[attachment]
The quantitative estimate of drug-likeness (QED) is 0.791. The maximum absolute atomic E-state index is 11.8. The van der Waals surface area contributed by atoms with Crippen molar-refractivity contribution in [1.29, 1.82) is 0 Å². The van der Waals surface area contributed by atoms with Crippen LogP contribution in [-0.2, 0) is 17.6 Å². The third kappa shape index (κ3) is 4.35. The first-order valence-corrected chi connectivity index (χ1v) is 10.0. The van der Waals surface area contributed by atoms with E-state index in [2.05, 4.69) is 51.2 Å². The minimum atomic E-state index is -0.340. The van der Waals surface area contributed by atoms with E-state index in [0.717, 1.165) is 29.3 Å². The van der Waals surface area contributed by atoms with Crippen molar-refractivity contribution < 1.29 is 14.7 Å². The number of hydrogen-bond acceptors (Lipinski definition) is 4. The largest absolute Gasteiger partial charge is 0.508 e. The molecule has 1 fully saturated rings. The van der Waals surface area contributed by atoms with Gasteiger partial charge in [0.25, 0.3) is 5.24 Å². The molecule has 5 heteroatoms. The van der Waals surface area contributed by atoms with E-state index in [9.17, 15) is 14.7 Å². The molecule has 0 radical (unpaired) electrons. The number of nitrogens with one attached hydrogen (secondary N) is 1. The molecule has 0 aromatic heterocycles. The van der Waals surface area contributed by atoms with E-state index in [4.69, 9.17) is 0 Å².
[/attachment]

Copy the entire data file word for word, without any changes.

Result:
The quantitative estimate of drug-likeness (QED) is 0.791. The maximum absolute atomic E-state index is 11.8. The van der Waals surface area contributed by atoms with Crippen molar-refractivity contribution in [1.29, 1.82) is 0 Å². The van der Waals surface area contributed by atoms with Crippen LogP contribution in [-0.2, 0) is 17.6 Å². The third kappa shape index (κ3) is 4.35. The first-order valence-corrected chi connectivity index (χ1v) is 10.0. The van der Waals surface area contributed by atoms with E-state index in [2.05, 4.69) is 51.2 Å². The minimum atomic E-state index is -0.340. The van der Waals surface area contributed by atoms with E-state index in [0.717, 1.165) is 29.3 Å². The van der Waals surface area contributed by atoms with Crippen molar-refractivity contribution < 1.29 is 14.7 Å². The number of hydrogen-bond acceptors (Lipinski definition) is 4. The largest absolute Gasteiger partial charge is 0.508 e. The molecule has 1 fully saturated rings. The van der Waals surface area contributed by atoms with Gasteiger partial charge in [0.25, 0.3) is 5.24 Å². The molecule has 5 heteroatoms. The van der Waals surface area contributed by atoms with E-state index in [9.17, 15) is 14.7 Å². The molecule has 0 radical (unpaired) electrons. The number of nitrogens with one attached hydrogen (secondary N) is 1. The molecule has 0 aromatic heterocycles. The van der Waals surface area contributed by atoms with E-state index in [4.69, 9.17) is 0 Å².